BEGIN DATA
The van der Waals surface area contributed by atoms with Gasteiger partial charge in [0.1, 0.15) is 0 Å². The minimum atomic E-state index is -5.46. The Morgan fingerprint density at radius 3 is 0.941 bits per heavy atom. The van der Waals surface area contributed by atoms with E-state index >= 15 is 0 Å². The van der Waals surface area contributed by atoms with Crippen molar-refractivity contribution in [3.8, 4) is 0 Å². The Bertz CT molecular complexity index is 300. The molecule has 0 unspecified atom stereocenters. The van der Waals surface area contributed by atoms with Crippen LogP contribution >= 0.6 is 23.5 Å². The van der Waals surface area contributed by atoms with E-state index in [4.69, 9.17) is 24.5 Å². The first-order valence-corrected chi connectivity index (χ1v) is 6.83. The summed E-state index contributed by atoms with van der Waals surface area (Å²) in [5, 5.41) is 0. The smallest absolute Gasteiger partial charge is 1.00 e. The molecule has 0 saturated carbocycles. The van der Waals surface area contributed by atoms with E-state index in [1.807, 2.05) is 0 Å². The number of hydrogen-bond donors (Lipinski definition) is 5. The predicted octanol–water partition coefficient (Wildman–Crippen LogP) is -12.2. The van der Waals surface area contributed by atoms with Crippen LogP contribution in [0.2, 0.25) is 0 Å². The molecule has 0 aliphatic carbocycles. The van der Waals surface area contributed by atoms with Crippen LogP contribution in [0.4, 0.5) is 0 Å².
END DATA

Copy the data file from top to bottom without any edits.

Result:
The van der Waals surface area contributed by atoms with Gasteiger partial charge in [0.1, 0.15) is 0 Å². The minimum atomic E-state index is -5.46. The Morgan fingerprint density at radius 3 is 0.941 bits per heavy atom. The van der Waals surface area contributed by atoms with E-state index >= 15 is 0 Å². The van der Waals surface area contributed by atoms with Crippen molar-refractivity contribution in [3.8, 4) is 0 Å². The Bertz CT molecular complexity index is 300. The molecule has 0 unspecified atom stereocenters. The van der Waals surface area contributed by atoms with Crippen LogP contribution >= 0.6 is 23.5 Å². The van der Waals surface area contributed by atoms with E-state index in [4.69, 9.17) is 24.5 Å². The first-order valence-corrected chi connectivity index (χ1v) is 6.83. The summed E-state index contributed by atoms with van der Waals surface area (Å²) in [5, 5.41) is 0. The smallest absolute Gasteiger partial charge is 1.00 e. The molecule has 0 saturated carbocycles. The van der Waals surface area contributed by atoms with E-state index in [1.807, 2.05) is 0 Å². The number of hydrogen-bond donors (Lipinski definition) is 5. The predicted octanol–water partition coefficient (Wildman–Crippen LogP) is -12.2. The van der Waals surface area contributed by atoms with Crippen LogP contribution in [0.2, 0.25) is 0 Å². The molecule has 0 aliphatic carbocycles. The van der Waals surface area contributed by atoms with Crippen LogP contribution in [0.4, 0.5) is 0 Å².